Part 4 of a six-part series on the Miami Marlins’ latest rebuild.
The Marlins are planning to make a philosophical change in the type of hitters they will target this winter.
According to two sources, the Marlins are now inclined to pursue contact hitters who are skilled at getting on base and using the wide outfield gaps at LoanDepot Park, as opposed to lower-average hitters who have more power. Speed also will be prioritized.
Marlins officials privately have wondered if an adjustment in approach will lead to more runs, especially with their struggles with runners in scoring position this season. The Marlins repeatedly have produced base runners but then flame out without runners advancing or scoring.
The Marlins lead the National League in stolen bases, but they’re in the bottom quarter of most key offensive categories, including 25th in runners in scoring position at .231. Miami is 22-38 in one-run games this season.
The Marlins are still receptive to adding more power to the lineup, but it won’t be a priority.
When Derek Jeter and Gary Denbo essentially ran the organization, the Marlins put an emphasis on acquiring five-tool players with high ceilings and low floors. The plan now is to focus on players who are reliable bat-to-ball hitters, not home run-or-bust sluggers.
Jorge Soler, signed last winter, would qualify as a home run-or-bust player during much of his career. He’s expected to exercise his $15 million player option this winter and has a $9 million player option for 2024.
This philosophical change has been triggered by a realization that the team needs to take a different approach; because of the size of their ballpark, and also because of recent 2023 MLB rules changes.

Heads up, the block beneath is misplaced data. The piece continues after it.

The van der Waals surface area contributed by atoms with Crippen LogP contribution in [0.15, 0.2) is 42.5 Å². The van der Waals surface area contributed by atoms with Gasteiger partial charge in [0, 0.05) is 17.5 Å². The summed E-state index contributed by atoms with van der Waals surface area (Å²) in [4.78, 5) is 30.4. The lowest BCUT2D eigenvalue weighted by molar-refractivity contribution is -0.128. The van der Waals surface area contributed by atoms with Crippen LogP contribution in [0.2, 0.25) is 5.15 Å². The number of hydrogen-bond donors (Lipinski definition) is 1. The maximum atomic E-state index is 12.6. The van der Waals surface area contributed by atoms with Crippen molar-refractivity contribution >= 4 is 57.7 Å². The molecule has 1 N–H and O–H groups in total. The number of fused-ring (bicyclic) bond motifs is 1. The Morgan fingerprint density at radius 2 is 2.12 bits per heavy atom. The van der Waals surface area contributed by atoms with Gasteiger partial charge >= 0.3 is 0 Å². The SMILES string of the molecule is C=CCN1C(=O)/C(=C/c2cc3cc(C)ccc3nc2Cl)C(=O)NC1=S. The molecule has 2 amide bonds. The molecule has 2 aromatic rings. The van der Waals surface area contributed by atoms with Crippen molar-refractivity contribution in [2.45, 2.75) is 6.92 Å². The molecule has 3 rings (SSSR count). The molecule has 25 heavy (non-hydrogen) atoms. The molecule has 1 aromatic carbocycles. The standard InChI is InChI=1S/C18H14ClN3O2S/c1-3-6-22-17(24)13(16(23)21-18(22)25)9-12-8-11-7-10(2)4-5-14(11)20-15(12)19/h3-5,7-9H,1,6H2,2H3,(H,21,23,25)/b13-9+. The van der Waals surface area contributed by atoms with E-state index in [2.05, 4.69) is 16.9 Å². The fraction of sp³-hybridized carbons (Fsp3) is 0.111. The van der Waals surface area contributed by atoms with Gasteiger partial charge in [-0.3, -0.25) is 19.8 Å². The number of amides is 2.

Among those changes: The bases will increase from 15 to 18 inches square, with expectations that the larger size will reduce collisions around the bag and slightly shorten the distance between bases. That will theoretically make it easier to steal bases.
MLB also is banning defensive shifts; all four infielders will be required to be on the dirt, preventing teams from playing one infielder in the outfield for certain hitters, which has become more commonplace in recent years. Overshifting three infielders to the right side of the second-base bag will no longer be legal.
According to MLB’s research, fans want more stolen bases, doubles, triples and superb defensive plays. MLB believes these rules will achieve that, and the Marlins want to be very good at those things.
Steering from high-power, lower-average hitters also makes sense because balls generally don’t carry well at loanDepot Park.
“To me, in a big-league ballpark, there should always be a spot on the field where it’s not a pitcher’s part of the field,” Cooper said. “This park doesn’t have one. It’s not a good hitter’s park. The ball hangs up a little more. It doesn’t carry as much as you would like to see your home ballpark be. Five years here, you see how many deep flyouts and deep lineouts that guys maybe thought they hit out that are dying on the track.”
Cooper is right, but the metrics also show this: The Marlins hit equally as poorly on the road (3.6 runs, 69 homers) as they did at home (3.6 runs, 67 homers). Their home batting average is poor (.232), but their road average is worse (.226).
The Marlins who hit much better on the road: Cooper (.236 at home, .287 on the road), Avisail Garcia (.208 at home, .250 away), Jacob Stallings (.195 at home, .253 on the road).
But several other Marlins hitters were better at home. Cooper said players talk “all the time” about why the ball doesn’t carry more with the roof closed for nearly all games.